Avigdor Lieberman's and Benjamin Netanyahu's cynical demand to recruit Israeli Arab citizens into the Israeli army is a transparent political ploy. Lieberman's statements were meant to slam the breaks on the Plesner Committee, a government-sanctioned panel, headed by Kadima MK Yohanan Plesner, geared at formulating a compromise between the representatives of the various factions, which was dissolved by PM Netanyahu but whose recommendations were still published. Lieberman feared, rightly as it turned out, that the Plesner committee would put forth significant and effective ideas about the recruitment of the ultra-Orthodox, and as a consequence Kadima, the committee chairman's party, would lead the anti-ultra-Orthodox campaign. Such an achievement would bleed Lieberman's party of electoral votes, since the campaign against the ultra-Orthodox is a central element of his party's platform. Electioneering political considerations led Lieberman to sabotage the Plesner Committee.
Netanyahu has a different agenda. His main concern is that the Plesner committee's recommendation to impose personal sanctions on ultra-Orthodox draft-dodgers would jeopardize his coalition with the political parties in his coalition that represent their interests. Therefore, he decided to nip the committee in the bud: He joined Lieberman's demand to recruit the Arabs, and dissolved the Plesner Committee before it handed in its recommendations. More recently he zigzagged and agreed to negotiate personal sanctions against draft-dodgers, whilst holding on to the flag of Arab civilian if not military service. Such self-contradicting rhetoric is not much more than a manipulation that is meant to keep the coalition intact.
Obviously, Lieberman's and Netanyahu's remarks on recruiting Arabs were made to derail the Plesner committee. Yet, when these two politicians allude to the highly quotable principle of "sharing the burden equally" in terms of military service, and demand that it will be imposed on Israeli Arab citizens, they need to recall that "sharing the burden equally" is part of a larger equation, and must be met with 'accessing equally civil and legal rights', as well as the fair distribution of national resources.
'Equality of rights', however, is the infamous missing component in Israel's democracy. As the Or Commission, headed by Supreme Court Justice Theodor Or, wrote after twelve Israeli Arabs were killed by the Israeli police during demonstrations in October 2000: "[Israel's] government handling of the Arab sector has been primarily neglectful and discriminatory. The establishment did not show sufficient sensitivity to the needs of the Arab population, and did not take enough action in order to allocate state resources in an equal manner. The state did not do enough or try hard enough to create equality for its Arab citizens or to uproot discrimination and deprivation."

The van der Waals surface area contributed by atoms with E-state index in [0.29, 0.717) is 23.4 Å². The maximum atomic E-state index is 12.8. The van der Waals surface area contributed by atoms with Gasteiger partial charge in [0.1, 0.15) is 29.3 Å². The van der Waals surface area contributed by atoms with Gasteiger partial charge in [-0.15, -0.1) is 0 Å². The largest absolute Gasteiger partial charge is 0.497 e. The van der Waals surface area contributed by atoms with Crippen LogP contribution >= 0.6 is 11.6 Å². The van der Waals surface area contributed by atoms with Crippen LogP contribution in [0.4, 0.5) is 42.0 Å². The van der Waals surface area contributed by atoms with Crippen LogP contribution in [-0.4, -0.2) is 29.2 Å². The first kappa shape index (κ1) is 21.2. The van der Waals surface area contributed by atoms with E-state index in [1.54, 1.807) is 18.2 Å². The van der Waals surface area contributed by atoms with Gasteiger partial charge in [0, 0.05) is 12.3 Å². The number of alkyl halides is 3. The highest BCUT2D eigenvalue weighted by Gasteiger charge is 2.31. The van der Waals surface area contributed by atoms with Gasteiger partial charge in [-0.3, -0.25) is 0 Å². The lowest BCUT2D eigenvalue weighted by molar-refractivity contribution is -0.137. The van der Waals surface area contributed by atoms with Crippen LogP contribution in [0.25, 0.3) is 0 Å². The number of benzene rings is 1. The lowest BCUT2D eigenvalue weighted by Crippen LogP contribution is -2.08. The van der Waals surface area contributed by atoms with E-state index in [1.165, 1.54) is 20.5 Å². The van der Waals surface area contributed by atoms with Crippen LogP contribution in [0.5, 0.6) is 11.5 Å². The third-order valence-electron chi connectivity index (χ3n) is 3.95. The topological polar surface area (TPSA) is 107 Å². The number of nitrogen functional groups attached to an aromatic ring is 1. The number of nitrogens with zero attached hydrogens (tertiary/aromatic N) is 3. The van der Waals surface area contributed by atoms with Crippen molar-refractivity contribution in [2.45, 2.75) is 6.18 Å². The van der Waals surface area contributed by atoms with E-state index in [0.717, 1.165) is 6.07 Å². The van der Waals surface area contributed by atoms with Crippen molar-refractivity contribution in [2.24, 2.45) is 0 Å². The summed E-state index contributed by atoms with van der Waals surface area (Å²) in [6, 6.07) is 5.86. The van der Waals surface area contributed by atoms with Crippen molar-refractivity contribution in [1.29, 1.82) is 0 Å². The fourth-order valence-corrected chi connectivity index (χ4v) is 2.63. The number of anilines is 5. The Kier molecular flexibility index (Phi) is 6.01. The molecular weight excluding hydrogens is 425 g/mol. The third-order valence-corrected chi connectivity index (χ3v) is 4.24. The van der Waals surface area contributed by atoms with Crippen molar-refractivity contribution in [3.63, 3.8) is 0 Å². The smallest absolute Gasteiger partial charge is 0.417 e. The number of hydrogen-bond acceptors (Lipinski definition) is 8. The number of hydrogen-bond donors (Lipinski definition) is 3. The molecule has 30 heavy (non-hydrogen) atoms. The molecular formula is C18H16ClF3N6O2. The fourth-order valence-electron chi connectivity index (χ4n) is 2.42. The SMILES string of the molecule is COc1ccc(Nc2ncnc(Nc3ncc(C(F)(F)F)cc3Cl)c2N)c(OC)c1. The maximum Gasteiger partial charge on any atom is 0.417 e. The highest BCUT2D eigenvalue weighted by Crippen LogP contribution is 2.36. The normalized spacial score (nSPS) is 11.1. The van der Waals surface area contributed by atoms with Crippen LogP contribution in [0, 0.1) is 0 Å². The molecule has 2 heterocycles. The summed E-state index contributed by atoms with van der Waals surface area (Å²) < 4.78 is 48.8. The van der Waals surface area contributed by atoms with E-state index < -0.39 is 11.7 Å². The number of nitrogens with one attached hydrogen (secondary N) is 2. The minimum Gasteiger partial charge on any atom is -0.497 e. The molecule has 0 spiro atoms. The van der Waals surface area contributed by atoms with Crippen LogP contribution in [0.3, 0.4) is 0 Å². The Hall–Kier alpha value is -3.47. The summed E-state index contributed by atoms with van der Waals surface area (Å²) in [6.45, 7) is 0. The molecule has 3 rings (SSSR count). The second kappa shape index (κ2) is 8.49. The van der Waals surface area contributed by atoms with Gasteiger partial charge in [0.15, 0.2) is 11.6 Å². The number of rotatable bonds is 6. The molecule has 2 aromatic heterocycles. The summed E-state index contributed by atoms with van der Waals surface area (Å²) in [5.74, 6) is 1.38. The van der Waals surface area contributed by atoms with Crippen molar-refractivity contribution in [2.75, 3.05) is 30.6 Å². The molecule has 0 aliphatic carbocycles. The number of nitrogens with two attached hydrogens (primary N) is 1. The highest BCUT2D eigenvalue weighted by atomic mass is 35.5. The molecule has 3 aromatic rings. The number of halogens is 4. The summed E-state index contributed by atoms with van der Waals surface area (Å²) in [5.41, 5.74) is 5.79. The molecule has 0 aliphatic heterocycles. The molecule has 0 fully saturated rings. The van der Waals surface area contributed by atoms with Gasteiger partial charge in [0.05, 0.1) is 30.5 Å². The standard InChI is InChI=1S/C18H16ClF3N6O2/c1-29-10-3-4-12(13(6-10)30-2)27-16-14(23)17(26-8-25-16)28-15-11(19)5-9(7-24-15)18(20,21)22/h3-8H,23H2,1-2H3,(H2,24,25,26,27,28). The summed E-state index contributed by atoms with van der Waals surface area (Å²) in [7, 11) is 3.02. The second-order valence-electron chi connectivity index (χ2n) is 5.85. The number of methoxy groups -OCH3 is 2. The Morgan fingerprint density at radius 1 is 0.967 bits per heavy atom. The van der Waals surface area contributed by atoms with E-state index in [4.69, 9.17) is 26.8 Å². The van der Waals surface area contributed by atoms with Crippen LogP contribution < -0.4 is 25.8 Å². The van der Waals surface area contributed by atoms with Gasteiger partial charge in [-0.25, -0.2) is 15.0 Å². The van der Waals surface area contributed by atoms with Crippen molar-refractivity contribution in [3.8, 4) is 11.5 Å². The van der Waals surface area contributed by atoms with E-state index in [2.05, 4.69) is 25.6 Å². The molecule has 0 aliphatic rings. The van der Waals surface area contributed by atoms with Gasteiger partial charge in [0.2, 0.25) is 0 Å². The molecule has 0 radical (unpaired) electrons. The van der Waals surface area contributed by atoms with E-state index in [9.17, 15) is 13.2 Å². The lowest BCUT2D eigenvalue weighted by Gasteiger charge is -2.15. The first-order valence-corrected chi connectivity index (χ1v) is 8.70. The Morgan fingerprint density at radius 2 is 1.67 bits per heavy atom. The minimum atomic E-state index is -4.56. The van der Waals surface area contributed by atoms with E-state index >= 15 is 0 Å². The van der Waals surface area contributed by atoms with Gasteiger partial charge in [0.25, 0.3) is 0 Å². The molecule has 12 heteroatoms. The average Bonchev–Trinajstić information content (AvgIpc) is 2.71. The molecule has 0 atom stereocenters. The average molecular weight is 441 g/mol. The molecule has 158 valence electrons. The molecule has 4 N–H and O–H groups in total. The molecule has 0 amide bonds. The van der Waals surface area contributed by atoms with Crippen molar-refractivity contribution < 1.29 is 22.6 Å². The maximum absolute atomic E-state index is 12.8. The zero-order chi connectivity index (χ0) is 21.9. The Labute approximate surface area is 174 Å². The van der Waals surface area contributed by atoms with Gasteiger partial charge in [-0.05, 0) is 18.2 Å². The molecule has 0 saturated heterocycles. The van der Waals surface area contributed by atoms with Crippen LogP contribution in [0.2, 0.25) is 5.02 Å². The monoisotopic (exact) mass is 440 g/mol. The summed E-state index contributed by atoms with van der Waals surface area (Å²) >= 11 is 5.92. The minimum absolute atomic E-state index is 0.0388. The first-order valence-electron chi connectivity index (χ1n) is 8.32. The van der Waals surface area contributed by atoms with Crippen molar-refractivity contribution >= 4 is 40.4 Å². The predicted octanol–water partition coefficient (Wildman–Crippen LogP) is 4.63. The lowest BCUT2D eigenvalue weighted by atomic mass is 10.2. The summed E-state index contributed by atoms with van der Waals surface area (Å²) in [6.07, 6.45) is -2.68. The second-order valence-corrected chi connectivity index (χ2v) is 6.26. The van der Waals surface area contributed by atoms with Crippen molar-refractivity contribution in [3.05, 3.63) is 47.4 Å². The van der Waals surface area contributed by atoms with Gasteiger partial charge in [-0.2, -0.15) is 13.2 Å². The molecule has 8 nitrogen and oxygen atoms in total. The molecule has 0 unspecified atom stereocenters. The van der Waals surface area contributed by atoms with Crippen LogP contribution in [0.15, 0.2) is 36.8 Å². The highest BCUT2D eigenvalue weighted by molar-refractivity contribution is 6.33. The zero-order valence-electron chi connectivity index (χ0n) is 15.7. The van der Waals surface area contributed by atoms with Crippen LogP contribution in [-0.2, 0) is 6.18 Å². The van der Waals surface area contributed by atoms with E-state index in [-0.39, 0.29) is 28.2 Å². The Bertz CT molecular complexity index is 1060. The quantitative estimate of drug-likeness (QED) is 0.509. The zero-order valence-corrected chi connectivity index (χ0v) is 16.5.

After the Or Commission characterized Israel's policies towards its Arab minority as characterized by deprivation, discrimination and clearly unequal distribution of resources, Netanyahu and Lieberman should be more sparing in their use of the term 'equality'.
Israel's Arab citizens should contribute to Israeli society. However, whereas recruitment of Arabs to National Service is justified, it is also explosive. If the plan is to integrate Arab-Israelis in a gradual manner, while addressing and remedying the discrimination illustrated by the Or Commission, it is a welcome step that may help diffuse the tensions between Arabs and Jews. By contrast, if it is merely a means to distract public opinion away from the conscription of the ultra-Orthodox, by agitating against the Arabs, it will only intensify existing tensions and lead to crises and violence. Unfortunately, Lieberman's and Netanyahu's demands stand too close to the latter – an embarrassing manipulation for the sake of diverting attention away from electoral allies, aimed solely at improving their popularity at the expense of Israeli Arabs.
Inciting against Arabs in the hope of making a political profit has a traumatic precedent. On September 28, 2000, Ariel Sharon insisted that he be allowed to visit the Temple Mount. Ostensibly his motive was similar to that of Lieberman and Netanyahu – to 'show the Arabs who's boss'. Lieberman and Netanyahu, like Sharon before them, are eyeing their voters.
Three days after Sharon toured the Temple Mount, the violent events of October 2000 erupted, leaving twelve Arab Israeli citizens, one Palestinian and one Jew dead. These deaths led to the establishment of the Or Commission. Israeli society was tearing apart at the seams, as Arabs rioted and Jews lynched Arabs.
While Jewish-Arab relations hit a new low, Sharon, whose actions ignited both the Second Intifada and the post-Temple Mount visit violence, achieved a new political high – he won the elections of 2001 and became Prime Minister.
A decade after the publication of the Or Commission Report, Israel's right-wing leadership continues to toy with Arab-Jewish tensions in the same reckless manner as did Sharon. Now, when tensions are rising due to the diplomatic impasse between Israel and the Palestinians, and regional uncertainty unnerves Muslim and Jewish leaders, such manipulations are akin to playing with matches next to a barrel of gun-powder.
Yet, Lieberman and Netanyahu chose to throw caution to the wind. Apparently they believe that political success trumps all – even if the secular Jews continue to carry an unfair military and economic burden on their shoulders, the ultra-Orthodox continue to wallow in poverty and the Arabs of Israel continue to suffer deprivation and discrimination.
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